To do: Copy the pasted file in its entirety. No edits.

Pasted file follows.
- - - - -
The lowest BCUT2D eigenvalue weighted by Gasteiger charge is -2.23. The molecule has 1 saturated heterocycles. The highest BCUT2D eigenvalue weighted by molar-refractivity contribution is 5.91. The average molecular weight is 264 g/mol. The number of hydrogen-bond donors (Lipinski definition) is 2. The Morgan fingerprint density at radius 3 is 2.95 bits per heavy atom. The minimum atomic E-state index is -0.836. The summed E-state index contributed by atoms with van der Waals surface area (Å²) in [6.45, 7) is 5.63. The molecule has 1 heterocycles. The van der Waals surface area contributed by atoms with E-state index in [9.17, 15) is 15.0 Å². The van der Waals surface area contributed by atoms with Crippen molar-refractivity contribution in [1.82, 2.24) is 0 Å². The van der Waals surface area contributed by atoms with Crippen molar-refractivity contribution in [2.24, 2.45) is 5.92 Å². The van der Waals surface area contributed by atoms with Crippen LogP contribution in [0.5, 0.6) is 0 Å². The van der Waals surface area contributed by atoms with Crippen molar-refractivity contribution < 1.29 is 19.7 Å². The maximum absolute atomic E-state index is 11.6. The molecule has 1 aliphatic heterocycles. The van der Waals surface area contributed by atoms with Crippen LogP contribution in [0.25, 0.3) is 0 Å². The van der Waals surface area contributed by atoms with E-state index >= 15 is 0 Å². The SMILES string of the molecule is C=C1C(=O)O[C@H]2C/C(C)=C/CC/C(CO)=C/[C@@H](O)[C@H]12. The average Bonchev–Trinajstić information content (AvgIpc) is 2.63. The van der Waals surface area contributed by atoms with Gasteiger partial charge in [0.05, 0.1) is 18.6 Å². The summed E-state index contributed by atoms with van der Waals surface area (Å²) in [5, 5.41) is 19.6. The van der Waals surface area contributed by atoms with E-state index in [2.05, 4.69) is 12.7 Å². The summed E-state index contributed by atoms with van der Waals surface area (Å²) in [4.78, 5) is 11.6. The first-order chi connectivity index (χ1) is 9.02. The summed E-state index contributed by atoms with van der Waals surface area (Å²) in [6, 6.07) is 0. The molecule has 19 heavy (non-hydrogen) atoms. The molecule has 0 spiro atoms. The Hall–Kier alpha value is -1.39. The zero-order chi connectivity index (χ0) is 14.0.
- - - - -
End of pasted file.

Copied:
The lowest BCUT2D eigenvalue weighted by Gasteiger charge is -2.23. The molecule has 1 saturated heterocycles. The highest BCUT2D eigenvalue weighted by molar-refractivity contribution is 5.91. The average molecular weight is 264 g/mol. The number of hydrogen-bond donors (Lipinski definition) is 2. The Morgan fingerprint density at radius 3 is 2.95 bits per heavy atom. The minimum atomic E-state index is -0.836. The summed E-state index contributed by atoms with van der Waals surface area (Å²) in [6.45, 7) is 5.63. The molecule has 1 heterocycles. The van der Waals surface area contributed by atoms with E-state index in [9.17, 15) is 15.0 Å². The van der Waals surface area contributed by atoms with Crippen molar-refractivity contribution in [1.82, 2.24) is 0 Å². The van der Waals surface area contributed by atoms with Crippen molar-refractivity contribution in [2.24, 2.45) is 5.92 Å². The van der Waals surface area contributed by atoms with Crippen LogP contribution in [0.5, 0.6) is 0 Å². The van der Waals surface area contributed by atoms with Crippen molar-refractivity contribution < 1.29 is 19.7 Å². The maximum absolute atomic E-state index is 11.6. The molecule has 1 aliphatic heterocycles. The van der Waals surface area contributed by atoms with Crippen LogP contribution in [0.25, 0.3) is 0 Å². The van der Waals surface area contributed by atoms with E-state index >= 15 is 0 Å². The SMILES string of the molecule is C=C1C(=O)O[C@H]2C/C(C)=C/CC/C(CO)=C/[C@@H](O)[C@H]12. The average Bonchev–Trinajstić information content (AvgIpc) is 2.63. The van der Waals surface area contributed by atoms with Gasteiger partial charge in [0.05, 0.1) is 18.6 Å². The summed E-state index contributed by atoms with van der Waals surface area (Å²) in [5, 5.41) is 19.6. The van der Waals surface area contributed by atoms with E-state index in [2.05, 4.69) is 12.7 Å². The summed E-state index contributed by atoms with van der Waals surface area (Å²) in [4.78, 5) is 11.6. The first-order chi connectivity index (χ1) is 9.02. The summed E-state index contributed by atoms with van der Waals surface area (Å²) in [6, 6.07) is 0. The molecule has 19 heavy (non-hydrogen) atoms. The molecule has 0 spiro atoms. The Hall–Kier alpha value is -1.39. The zero-order chi connectivity index (χ0) is 14.0.